So both river and valley can apply as valid translations depending on the season/condition of the river as Parrot pointed out. It's a question of aspect. Arabic uses a less specific term than perhaps English or Spanish for each aspect.

Here's a little more information about deserts and rain: "Rain rarely falls in desert. When it comes, it comes in the form of thunderstorm. In sandy desert, the rain usually drains away promptly and only change the landscapecomparatively slightly. In contrast, the torrential downpour in rocky deserts drains into wadis (rocky watercourses that is dry except after heavy rain). This deepen the dry valleys. Heavy downpour can build up into flash flood, carrying sand, gravel and then large rocks and boulders. Thus, at the end of most wadis, there is an enormous bank of sand and stone( known as "alluvial fan" ). The surplus sediment from the flash flood forms muddy lakes of different size and duration".
http://library.thinkquest.org/26634/desert/climate.htm

I hope that helps, Aisha


[Edited at 2005-04-06 10:11]


Direct link Reply with quote
 

Parrot  Identity Verified
Spain
Local time: 15:40
Member (2002)
Spanish to English
+ ...
Spain Apr 6, 2005

Aisha Maniar wrote:

Heavy downpour can build up into flash flood, carrying sand, gravel and then large rocks and boulders. Thus, at the end of most wadis, there is an enormous bank of sand and stone( known as "alluvial fan" ).


This certainly explains "Guadalajara" (wad'al hijara). Currently very little river to be found (a trickle, okay), but heaps of rocks. After the Arabs had left, it was rendered into Latin as "Fluvium Lapidum".

Other wadi=guada names have been locally Hispanized as "gargantas/desfiladeros" (ravines). I don't really take this as indicative of a lack of vocabulary, but rather, of the generic nature of the Arabic word.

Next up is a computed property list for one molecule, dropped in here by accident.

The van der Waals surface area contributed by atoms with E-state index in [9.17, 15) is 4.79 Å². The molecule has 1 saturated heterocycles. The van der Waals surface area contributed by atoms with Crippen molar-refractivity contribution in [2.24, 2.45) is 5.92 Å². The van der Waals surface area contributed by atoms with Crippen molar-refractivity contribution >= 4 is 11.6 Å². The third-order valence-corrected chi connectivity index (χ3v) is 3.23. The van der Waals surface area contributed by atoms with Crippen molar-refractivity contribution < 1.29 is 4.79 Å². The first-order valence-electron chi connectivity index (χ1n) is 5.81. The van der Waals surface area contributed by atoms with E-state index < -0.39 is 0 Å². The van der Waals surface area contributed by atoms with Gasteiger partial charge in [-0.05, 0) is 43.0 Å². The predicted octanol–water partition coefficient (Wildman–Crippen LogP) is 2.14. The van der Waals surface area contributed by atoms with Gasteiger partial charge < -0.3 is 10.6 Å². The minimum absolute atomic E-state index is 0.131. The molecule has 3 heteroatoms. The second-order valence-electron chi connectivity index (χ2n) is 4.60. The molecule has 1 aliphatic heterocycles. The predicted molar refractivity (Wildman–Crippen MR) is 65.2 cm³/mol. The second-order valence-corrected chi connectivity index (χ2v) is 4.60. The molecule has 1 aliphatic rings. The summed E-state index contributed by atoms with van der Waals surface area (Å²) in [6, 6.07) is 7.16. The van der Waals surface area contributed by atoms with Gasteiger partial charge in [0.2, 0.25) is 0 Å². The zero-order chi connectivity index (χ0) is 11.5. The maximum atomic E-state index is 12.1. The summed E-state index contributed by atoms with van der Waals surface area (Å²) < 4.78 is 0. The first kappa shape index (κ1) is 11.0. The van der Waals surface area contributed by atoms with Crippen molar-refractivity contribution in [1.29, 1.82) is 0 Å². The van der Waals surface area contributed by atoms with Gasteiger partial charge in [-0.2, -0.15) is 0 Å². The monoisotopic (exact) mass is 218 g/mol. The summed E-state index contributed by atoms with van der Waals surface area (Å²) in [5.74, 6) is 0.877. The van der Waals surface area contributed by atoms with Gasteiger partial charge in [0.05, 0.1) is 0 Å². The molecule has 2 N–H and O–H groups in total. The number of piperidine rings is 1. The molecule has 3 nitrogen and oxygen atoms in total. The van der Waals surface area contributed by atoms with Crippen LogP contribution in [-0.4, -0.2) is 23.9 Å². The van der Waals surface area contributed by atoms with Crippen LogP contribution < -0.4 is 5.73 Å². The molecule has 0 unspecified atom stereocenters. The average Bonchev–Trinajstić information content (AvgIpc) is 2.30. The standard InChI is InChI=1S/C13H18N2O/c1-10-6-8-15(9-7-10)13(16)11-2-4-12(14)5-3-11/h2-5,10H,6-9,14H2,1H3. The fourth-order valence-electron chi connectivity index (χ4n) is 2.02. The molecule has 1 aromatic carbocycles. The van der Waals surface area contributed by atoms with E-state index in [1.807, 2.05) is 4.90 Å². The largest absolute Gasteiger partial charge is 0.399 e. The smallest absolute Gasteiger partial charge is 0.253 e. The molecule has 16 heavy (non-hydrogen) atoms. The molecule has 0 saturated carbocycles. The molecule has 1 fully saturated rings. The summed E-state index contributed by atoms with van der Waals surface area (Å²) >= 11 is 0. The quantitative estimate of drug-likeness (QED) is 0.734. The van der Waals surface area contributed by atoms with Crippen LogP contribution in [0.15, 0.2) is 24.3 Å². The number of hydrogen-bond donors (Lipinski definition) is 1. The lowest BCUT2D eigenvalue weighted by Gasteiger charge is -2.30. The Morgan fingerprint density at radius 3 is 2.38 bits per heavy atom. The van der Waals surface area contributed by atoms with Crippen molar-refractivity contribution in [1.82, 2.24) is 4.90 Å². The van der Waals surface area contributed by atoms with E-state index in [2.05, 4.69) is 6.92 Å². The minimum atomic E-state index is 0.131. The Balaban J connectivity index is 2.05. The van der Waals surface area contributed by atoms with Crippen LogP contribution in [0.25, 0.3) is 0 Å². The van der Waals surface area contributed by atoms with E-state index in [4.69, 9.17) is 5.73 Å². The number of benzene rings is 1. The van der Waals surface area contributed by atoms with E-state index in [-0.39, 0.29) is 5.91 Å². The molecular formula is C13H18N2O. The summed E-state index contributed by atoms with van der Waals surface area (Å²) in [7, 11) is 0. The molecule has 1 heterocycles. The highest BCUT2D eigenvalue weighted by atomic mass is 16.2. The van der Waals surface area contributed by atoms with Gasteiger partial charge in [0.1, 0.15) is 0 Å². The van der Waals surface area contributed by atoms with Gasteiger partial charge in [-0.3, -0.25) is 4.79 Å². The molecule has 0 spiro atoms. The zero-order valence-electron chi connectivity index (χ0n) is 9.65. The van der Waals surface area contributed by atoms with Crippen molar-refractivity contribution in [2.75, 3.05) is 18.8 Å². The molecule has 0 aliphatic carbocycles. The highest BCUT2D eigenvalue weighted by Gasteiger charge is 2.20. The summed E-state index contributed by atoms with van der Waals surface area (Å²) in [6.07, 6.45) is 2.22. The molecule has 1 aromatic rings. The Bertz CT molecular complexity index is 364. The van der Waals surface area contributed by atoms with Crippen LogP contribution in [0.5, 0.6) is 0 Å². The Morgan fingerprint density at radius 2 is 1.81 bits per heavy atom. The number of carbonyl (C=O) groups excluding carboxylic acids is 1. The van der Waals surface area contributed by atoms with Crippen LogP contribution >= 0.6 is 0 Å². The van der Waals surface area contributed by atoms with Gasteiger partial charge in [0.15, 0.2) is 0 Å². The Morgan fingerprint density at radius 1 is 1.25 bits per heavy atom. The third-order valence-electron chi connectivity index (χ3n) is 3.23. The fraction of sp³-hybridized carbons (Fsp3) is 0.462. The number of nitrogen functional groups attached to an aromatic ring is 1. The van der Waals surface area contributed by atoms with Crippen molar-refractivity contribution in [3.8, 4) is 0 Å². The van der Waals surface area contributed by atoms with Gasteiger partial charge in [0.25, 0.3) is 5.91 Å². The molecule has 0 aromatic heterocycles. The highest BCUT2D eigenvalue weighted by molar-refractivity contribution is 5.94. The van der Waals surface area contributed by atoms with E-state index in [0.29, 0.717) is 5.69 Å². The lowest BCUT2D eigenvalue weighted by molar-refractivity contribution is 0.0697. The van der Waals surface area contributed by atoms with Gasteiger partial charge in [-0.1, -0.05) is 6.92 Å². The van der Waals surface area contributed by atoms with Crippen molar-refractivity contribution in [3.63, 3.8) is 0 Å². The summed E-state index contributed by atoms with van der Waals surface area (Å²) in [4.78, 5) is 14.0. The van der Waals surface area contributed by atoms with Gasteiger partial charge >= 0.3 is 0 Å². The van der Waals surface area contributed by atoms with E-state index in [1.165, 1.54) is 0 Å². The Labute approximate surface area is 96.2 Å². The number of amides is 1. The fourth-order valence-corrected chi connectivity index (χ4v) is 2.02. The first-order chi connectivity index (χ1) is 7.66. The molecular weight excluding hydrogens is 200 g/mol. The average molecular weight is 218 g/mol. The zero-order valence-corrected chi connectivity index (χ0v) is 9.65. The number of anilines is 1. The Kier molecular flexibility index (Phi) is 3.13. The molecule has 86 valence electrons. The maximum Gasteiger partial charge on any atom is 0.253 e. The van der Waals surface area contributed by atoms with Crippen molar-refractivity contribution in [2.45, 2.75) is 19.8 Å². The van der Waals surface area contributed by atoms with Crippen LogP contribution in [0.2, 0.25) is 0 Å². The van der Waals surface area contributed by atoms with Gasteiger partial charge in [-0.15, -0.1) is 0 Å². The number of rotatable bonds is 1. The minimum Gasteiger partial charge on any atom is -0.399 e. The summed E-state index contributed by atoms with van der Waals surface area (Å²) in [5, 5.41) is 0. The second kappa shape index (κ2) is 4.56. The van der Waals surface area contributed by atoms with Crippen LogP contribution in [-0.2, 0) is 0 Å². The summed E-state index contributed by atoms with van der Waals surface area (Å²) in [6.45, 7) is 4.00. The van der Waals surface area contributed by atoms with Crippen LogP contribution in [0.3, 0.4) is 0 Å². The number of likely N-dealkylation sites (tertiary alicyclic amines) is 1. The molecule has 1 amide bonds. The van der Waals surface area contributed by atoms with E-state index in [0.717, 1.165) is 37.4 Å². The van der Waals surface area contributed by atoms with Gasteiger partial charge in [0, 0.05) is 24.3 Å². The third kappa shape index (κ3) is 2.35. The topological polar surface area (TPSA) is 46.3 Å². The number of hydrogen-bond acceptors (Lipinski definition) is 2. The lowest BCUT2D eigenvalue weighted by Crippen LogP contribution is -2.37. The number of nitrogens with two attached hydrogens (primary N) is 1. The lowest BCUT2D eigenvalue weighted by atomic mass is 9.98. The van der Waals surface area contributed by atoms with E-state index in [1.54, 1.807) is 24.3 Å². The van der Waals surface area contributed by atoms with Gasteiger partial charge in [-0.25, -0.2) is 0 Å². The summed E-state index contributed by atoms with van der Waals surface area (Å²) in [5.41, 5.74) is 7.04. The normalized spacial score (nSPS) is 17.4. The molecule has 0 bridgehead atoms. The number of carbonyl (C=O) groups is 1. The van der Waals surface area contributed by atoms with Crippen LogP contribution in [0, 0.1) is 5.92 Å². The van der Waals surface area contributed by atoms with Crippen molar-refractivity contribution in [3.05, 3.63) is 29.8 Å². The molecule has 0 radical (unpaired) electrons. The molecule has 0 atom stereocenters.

The etymology link Omar provides is very interesting, with one point he could perhaps discuss with the webmaster: there are two etymologies proposed for "Zaragoza". While we're familiar with the Arabic derivation discussed, it still stands out as rather too obvious to miss that it's old Latin name was "Caesar Augusta". In Andalusي (Zaragoza was a "taifa"), that would easily have degenerated into "Zaragoza".

For the rest, the interaction between Arabic and the Romance languages was rather direct and never coursed through an English filter. Hence, there are around 4 million words in Spanish with a direct Arabic derivation, or even from the Sanscrit-Arabic borderline through the privileged Indian Ocean trade of those times.

[Edited at 2005-04-06 11:50]


Direct link Reply with quote
 

Aisha Maniar  Identity Verified
Local time: 14:40
Member (2003)
Arabic to English
+ ...
wadis Apr 6, 2005

Other wadi=guada names have been locally Hispanized as "gargantas/desfiladeros" (ravines). I don't really take this as indicative of a lack of vocabulary, but rather, of the generic nature of the Arabic word.

I did not imply any such thing as a "lack of vocabulary" in what I said above. It's not a question of the generic nature of the Arabic word either; languages are based on the requirements of their speakers and reflect the reality of their worlds. My comment was not indicative of anything but the semantic difference between English and Arabic on this particular point.

For the rest, the interaction between Arabic and the Romance languages was rather direct and never coursed through an English filter. Hence, there are around 4 million words in Spanish with a direct Arabic derivation, or even from the Sanscrit-Arabic borderline through the privileged Indian Ocean trade of those times.

You've piqued my curiosity; what words of Sanskrit origin filtered into Spanish via Arabic in the Middle Ages?

Aisha


Direct link Reply with quote
 

Parrot  Identity Verified
Spain
Local time: 15:40
Member (2002)
Spanish to English
+ ...
Anecdotical Apr 6, 2005

Aisha Maniar wrote:

languages are based on the requirements of their speakers and reflect the reality of their worlds.


Sorry, this was actually what I meant (in-language perception).

You've piqued my curiosity; what words of Sanskrit origin filtered into Spanish via Arabic in the Middle Ages?

Aisha


One very colloquial expression among young people nowadays is "no hay tu tيa," (something like "no way around it") when faced with an impossible problem. This, from the sub-15 generation.

Researching it, we found:

"TUTحA (no separation between "tu" and "tيa").
Tutيa (Del لr. hisp. attutيyya, este del لr. clلs. tu¯tiya¯('), y este del sلnscr. tuttha).